The Wars of Light and Shadow - All Darkness Met
by E. Liddell

Chapter 4

* * * * * * * *


I knocked again on the door to Jay's apartment. There was still no answer. It wasn't like him.

I hadn't thought much of his non-response at first. We hadn't made any plans to get together again when we had last met three days ago. When he wasn't at home the next evening, I had just assumed that he had gone back to his suicidal drinking habits, which was frustrating after he had begun spending the evenings with me and Jasper instead of at bars, but not completely unexpected. But three days of complete absence just didn't fit the pattern we had set for each other over the past few weeks.

I glanced quickly in either direction along the hallway, then tried the doorknob. To my surprise, it turned under my hand. Jay had always struck me as the sort of person who would lock his door religiously, even though, as far as I could tell, he didn't own anything beyond a few changes of clothes.

I slipped inside the apartment, hoping that I wasn't about to discover him at home asleep and make a total fool out of myself. Inside, everything was dark and quiet, except for a small red flashing light off to one side.

An answering machine. When had he gotten that? I hadn't even known that he had a phone. I shrugged. Perhaps he sent out for pizza occasionally. It was really none of my business.

The living room being as Spartan and empty as ever, I moved forward to check the bedroom. Empty, in that there was no one here. I flicked the light on.

The bed was unmade and disarranged. The door of the wardrobe gaped open. There was nothing inside except a couple of folded sweaters. Everything else was gone.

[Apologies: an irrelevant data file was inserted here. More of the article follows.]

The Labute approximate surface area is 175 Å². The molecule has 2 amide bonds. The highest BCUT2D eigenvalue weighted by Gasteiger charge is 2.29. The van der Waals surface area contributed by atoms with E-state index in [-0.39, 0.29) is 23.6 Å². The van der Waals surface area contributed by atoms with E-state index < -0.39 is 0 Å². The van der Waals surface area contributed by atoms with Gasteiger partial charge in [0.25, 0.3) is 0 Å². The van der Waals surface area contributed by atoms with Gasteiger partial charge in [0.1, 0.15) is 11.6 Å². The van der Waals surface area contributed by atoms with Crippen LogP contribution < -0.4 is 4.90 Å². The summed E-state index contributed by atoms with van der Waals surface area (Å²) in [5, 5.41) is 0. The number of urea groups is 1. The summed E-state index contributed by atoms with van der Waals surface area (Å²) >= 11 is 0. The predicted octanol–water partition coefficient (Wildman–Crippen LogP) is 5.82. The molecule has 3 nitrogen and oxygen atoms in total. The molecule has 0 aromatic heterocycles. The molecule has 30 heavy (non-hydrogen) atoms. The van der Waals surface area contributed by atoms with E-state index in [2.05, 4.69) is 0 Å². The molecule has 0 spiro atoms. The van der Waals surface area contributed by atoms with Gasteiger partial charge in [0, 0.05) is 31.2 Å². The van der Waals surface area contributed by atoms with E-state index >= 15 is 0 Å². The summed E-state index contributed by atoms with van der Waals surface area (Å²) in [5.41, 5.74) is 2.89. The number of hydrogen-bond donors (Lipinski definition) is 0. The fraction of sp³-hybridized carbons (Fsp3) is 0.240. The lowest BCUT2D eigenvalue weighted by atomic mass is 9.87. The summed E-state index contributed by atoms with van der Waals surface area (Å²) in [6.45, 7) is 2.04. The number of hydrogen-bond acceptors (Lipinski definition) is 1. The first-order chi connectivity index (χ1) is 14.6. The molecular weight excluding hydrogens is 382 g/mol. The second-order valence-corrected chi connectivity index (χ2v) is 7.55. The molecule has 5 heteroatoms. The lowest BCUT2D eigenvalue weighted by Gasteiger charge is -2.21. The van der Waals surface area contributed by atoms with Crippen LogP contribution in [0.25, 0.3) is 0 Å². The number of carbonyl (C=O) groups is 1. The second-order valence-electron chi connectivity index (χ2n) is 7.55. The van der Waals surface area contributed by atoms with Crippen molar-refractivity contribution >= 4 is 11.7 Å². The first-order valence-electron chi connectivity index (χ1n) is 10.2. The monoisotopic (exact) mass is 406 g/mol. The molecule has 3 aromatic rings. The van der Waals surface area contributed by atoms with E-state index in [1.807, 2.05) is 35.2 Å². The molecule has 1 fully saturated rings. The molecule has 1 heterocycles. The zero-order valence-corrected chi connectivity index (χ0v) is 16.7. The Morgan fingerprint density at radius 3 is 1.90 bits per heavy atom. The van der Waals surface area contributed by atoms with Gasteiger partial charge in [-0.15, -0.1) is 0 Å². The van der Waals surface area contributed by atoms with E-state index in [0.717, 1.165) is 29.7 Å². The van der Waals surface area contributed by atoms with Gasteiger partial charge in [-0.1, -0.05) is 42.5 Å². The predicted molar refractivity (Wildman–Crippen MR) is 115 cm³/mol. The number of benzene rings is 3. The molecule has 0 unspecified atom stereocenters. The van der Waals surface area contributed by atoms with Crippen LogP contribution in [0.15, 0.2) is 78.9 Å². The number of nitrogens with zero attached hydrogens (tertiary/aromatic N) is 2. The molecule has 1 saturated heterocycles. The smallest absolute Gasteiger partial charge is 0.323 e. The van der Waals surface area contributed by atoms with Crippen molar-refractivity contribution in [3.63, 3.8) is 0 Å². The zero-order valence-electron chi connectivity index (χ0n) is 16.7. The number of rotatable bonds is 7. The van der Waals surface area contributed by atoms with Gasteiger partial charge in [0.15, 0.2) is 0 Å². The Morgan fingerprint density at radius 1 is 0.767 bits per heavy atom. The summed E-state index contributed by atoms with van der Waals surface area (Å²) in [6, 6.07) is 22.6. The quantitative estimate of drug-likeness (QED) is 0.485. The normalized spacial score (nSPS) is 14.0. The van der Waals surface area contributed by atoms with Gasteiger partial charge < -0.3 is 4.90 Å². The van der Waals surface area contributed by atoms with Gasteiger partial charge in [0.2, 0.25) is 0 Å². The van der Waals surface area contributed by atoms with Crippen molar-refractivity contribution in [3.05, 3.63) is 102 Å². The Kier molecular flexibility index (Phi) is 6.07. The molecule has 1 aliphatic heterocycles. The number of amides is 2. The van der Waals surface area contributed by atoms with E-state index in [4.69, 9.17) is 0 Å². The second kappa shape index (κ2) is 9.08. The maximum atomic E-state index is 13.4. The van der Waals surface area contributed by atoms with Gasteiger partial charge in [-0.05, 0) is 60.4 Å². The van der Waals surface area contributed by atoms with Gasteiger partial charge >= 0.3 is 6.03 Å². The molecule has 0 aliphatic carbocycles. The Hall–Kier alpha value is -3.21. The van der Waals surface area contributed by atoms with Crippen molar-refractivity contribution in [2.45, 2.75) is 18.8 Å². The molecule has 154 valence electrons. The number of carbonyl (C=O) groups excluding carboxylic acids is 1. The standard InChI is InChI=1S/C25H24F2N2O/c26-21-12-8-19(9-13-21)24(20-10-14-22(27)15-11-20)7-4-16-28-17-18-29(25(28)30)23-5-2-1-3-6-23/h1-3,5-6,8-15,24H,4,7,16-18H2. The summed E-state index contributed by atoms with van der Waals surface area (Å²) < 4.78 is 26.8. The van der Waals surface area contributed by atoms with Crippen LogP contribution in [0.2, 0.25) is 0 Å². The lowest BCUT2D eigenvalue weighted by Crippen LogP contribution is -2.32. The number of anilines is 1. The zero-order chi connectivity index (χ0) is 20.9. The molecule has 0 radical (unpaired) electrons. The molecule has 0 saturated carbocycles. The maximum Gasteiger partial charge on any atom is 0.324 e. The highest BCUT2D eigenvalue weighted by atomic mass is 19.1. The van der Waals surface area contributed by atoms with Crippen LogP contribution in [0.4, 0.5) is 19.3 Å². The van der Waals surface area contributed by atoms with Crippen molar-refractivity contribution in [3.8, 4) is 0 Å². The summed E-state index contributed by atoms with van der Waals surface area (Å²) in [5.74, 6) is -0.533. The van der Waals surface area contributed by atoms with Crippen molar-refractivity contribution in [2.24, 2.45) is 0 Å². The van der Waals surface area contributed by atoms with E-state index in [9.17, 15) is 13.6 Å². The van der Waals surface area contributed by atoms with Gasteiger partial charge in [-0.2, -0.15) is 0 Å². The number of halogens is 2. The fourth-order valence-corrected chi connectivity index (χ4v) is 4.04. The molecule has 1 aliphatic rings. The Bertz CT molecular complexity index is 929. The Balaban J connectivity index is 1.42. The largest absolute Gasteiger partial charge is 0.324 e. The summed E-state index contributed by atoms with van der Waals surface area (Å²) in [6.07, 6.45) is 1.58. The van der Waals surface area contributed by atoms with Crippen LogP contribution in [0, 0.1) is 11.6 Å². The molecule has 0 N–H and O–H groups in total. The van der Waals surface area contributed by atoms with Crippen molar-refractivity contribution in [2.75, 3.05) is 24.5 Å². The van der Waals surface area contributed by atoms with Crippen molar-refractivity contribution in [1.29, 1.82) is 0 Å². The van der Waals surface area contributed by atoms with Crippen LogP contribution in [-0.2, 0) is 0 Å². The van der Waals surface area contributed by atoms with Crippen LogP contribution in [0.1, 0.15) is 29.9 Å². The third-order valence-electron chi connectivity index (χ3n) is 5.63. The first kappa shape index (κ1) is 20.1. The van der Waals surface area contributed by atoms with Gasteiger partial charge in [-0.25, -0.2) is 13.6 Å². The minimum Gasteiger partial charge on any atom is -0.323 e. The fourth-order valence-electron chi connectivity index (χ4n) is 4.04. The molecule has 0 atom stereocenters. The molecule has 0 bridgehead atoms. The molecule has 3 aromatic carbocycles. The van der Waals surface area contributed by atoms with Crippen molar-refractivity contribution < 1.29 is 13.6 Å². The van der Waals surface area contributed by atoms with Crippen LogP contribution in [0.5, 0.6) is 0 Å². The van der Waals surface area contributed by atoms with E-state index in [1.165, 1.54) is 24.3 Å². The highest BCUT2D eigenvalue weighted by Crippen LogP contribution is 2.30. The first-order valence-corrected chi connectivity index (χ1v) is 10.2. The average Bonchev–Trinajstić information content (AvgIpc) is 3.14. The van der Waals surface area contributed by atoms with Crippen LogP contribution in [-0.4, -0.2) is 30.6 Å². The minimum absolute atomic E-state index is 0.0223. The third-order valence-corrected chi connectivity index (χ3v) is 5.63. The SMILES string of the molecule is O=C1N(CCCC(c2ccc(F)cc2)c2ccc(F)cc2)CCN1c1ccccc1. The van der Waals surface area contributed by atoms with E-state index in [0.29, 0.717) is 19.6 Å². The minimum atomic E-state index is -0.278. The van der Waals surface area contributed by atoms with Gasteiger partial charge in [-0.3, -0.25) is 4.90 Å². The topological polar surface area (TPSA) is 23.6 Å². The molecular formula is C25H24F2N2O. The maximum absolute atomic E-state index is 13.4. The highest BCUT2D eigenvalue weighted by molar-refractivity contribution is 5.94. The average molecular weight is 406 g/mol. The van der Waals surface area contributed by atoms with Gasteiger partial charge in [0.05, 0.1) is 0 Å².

I went to check the bathroom. No razor. No shampoo. The bar of soap beside the sink was bone dry and hadn't been touched in days.

The kitchen. Empty. Completely. The only thing in the refrigerator was part of a leftover pizza. The cupboards were bare. So now we discover the real reason why he's been joining us for supper. He must be one of those types who can burn water.

All in all, the apartment looked as though he had packed up and left, and probably in a hurry or he would have thrown out the pizza. I went back to the living room. Perhaps the answering machine could help me. There was nothing anywhere else, no indication of where Jay might have gone, and I was beginning to be worried that he was in some kind of trouble.

There were three messages on the machine. The first was from the electrical company. The second was an advertisement. But the third . . .

I played it back again. "Stanton," the man's voice identified itself before going off into a brief but unintelligible spate of Japanese. Well, I guess that proves that the guy in that photo was probably Maxfield Stanton. I thought so. I replaced the tape with a fresh blank and switched the machine back to "answer" before leaving the apartment.

I went up two floors to visit a friend of mine. Yukiko Sanders was half Japanese, and I knew that she spoke at least a little of the language.

It took a little work, but I managed to avoid telling her that I had, well, borrowed the tape without asking. She listened several times in silence to the brief message.

"Whoever he is, he's very worried about something," she said at length. "He said something like, 'We have a problem. Beryl may be back. Get here as soon as you can,' then hung up without saying good-bye."

Back at Jay's, I picked up the phone and punched the number that should tell me where the last call in had come from. I wrote down the series of digits I was given. They didn't mean anything to me, but I could tell by the length of the number that it didn't correspond to anything in North America. Japan, then. Why am I not surprised?

I went home to make the call. There was no point in running Jay's phone bill up when I wasn't even sure that this had anything to do with his disappearance.

"Moshi moshi!" said the voice at the other end of the line when I eventually got through. I interrupted it before it could spout any additional incomprehensible words.

"Do you speak English?"

"Of course. Stanton Industries, ma'am. How may we help you?"